Bradbury's Maine battery, with a
force of government clerks who were
armed for the protection of the city of
These two foroes of blue and gray
confronted eaob other at first on tho
Piney Branch, midway between Wash
iogton and Fort Stephens.
Ewell's old corps encamped on the
farm of F. P. Blair, Sr.
The battlo that followed and the
assault on Kort Stevens is a matter of
history. It is well known that Presi
dent Lincoln ?stood upon tho ramparts
of Port Stephens until he was ordered
back by the cry of the Union soldiers,
"Lincoln to thc rear! Lincoln to the
j When thc famous Sixth army corps
appeared on the scene Karly began his
retreat on the night of July 12 and
the morning of July 13. The rear of
his retreating army was proteoted by
I a oloud of Confederate sharpshooters,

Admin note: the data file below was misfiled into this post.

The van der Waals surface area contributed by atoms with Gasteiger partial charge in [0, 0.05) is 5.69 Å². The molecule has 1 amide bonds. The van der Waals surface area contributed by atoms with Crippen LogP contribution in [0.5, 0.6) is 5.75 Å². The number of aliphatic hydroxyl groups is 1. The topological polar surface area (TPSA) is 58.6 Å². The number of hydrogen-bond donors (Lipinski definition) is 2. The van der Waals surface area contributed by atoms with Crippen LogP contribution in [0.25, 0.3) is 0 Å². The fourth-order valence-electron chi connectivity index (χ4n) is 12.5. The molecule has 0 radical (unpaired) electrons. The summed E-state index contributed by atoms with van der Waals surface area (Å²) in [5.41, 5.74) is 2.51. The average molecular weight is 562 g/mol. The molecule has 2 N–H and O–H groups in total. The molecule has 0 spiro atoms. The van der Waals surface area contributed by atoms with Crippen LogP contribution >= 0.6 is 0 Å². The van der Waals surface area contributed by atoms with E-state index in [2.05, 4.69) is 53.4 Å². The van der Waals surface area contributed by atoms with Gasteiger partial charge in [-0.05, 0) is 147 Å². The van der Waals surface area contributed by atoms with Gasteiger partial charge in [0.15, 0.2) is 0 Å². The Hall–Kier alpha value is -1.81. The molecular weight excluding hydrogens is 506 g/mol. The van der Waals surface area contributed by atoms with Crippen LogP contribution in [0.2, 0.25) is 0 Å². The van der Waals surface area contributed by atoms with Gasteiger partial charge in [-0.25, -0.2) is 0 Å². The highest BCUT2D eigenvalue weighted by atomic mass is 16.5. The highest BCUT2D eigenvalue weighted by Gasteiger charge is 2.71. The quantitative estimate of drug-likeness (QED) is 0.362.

I most Mississippians, They dodged
J from bush to bush and tree to tree
I and fired with nnoering aim into the
I advancing columns of blue,
j The last of thsse sharpshooters to
I lose his life during that fsmous epi
I sode in history was a boyish Missis
j sippian, who had clambered into a
I greet tree near the famous Blair man
, 1 sion, and was picking off the Union
1 j officers. He remained too long en
I gaged in his game of death and a yoi
I ley from one of the advancing Union
r I companies brought him to the award.
, I His body remained there until the
II echoes of battle had died away in the
. ! distance. Then it was that the re
, I mains of this fair-haired Mississippi
. I boy were discovered by members of '
11 the Blair family. There wa9 nothing j
j j about him to indicate his name or j
11 place of residenoe.
i j He was buried by tender bauds bc
j j neath the tree which had been his
i j covert retreat while protecting the